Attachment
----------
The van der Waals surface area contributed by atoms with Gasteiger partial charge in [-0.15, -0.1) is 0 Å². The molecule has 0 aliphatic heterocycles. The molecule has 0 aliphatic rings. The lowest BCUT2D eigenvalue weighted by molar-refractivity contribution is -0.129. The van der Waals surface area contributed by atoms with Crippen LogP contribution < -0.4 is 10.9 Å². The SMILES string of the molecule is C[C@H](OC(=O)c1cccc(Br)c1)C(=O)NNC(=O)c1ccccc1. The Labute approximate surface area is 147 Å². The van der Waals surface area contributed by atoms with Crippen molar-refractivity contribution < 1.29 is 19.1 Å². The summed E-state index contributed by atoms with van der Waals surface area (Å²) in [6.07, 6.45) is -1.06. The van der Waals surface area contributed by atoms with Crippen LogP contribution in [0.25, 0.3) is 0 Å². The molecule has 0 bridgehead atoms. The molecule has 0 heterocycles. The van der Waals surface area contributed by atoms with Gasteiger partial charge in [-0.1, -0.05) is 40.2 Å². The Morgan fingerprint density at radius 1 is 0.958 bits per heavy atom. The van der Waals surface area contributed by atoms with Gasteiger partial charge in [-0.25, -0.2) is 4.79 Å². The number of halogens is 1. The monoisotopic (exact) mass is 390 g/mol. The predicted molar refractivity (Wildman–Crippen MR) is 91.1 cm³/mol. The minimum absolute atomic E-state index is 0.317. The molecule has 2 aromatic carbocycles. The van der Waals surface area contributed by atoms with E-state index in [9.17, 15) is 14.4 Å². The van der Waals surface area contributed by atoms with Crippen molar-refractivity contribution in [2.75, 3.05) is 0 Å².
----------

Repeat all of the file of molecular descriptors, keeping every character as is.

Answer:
The van der Waals surface area contributed by atoms with Gasteiger partial charge in [-0.15, -0.1) is 0 Å². The molecule has 0 aliphatic heterocycles. The molecule has 0 aliphatic rings. The lowest BCUT2D eigenvalue weighted by molar-refractivity contribution is -0.129. The van der Waals surface area contributed by atoms with Crippen LogP contribution < -0.4 is 10.9 Å². The SMILES string of the molecule is C[C@H](OC(=O)c1cccc(Br)c1)C(=O)NNC(=O)c1ccccc1. The Labute approximate surface area is 147 Å². The van der Waals surface area contributed by atoms with Crippen molar-refractivity contribution < 1.29 is 19.1 Å². The summed E-state index contributed by atoms with van der Waals surface area (Å²) in [6.07, 6.45) is -1.06. The van der Waals surface area contributed by atoms with Crippen LogP contribution in [0.25, 0.3) is 0 Å². The molecule has 0 bridgehead atoms. The molecule has 0 heterocycles. The van der Waals surface area contributed by atoms with Gasteiger partial charge in [-0.1, -0.05) is 40.2 Å². The Morgan fingerprint density at radius 1 is 0.958 bits per heavy atom. The van der Waals surface area contributed by atoms with Gasteiger partial charge in [-0.25, -0.2) is 4.79 Å². The number of halogens is 1. The monoisotopic (exact) mass is 390 g/mol. The predicted molar refractivity (Wildman–Crippen MR) is 91.1 cm³/mol. The minimum absolute atomic E-state index is 0.317. The molecule has 2 aromatic carbocycles. The van der Waals surface area contributed by atoms with E-state index in [9.17, 15) is 14.4 Å². The van der Waals surface area contributed by atoms with Crippen molar-refractivity contribution in [2.75, 3.05) is 0 Å².